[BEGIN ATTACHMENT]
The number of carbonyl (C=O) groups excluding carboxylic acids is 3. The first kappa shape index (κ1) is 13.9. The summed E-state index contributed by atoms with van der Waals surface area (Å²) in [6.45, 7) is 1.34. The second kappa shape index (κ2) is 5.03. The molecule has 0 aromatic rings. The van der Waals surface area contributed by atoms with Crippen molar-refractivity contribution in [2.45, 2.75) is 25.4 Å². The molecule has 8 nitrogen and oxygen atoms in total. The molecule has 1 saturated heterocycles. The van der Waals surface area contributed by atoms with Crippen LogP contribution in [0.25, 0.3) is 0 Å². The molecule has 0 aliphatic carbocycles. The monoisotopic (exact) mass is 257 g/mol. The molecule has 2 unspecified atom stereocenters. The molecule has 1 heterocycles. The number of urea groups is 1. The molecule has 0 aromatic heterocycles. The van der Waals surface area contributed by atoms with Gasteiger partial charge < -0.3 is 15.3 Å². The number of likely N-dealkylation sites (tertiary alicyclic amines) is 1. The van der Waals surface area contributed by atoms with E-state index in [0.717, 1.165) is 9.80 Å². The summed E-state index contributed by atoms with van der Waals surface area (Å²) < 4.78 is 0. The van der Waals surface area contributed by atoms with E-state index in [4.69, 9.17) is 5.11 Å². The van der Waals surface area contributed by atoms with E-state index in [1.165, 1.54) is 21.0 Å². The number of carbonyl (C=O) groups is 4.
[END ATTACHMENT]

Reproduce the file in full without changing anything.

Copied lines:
The number of carbonyl (C=O) groups excluding carboxylic acids is 3. The first kappa shape index (κ1) is 13.9. The summed E-state index contributed by atoms with van der Waals surface area (Å²) in [6.45, 7) is 1.34. The second kappa shape index (κ2) is 5.03. The molecule has 0 aromatic rings. The van der Waals surface area contributed by atoms with Crippen molar-refractivity contribution in [2.45, 2.75) is 25.4 Å². The molecule has 8 nitrogen and oxygen atoms in total. The molecule has 1 saturated heterocycles. The van der Waals surface area contributed by atoms with Crippen LogP contribution in [0.25, 0.3) is 0 Å². The molecule has 0 aliphatic carbocycles. The monoisotopic (exact) mass is 257 g/mol. The molecule has 2 unspecified atom stereocenters. The molecule has 1 heterocycles. The number of urea groups is 1. The molecule has 0 aromatic heterocycles. The van der Waals surface area contributed by atoms with Gasteiger partial charge < -0.3 is 15.3 Å². The number of likely N-dealkylation sites (tertiary alicyclic amines) is 1. The van der Waals surface area contributed by atoms with E-state index in [0.717, 1.165) is 9.80 Å². The summed E-state index contributed by atoms with van der Waals surface area (Å²) < 4.78 is 0. The van der Waals surface area contributed by atoms with E-state index in [4.69, 9.17) is 5.11 Å². The van der Waals surface area contributed by atoms with E-state index in [1.165, 1.54) is 21.0 Å². The number of carbonyl (C=O) groups is 4.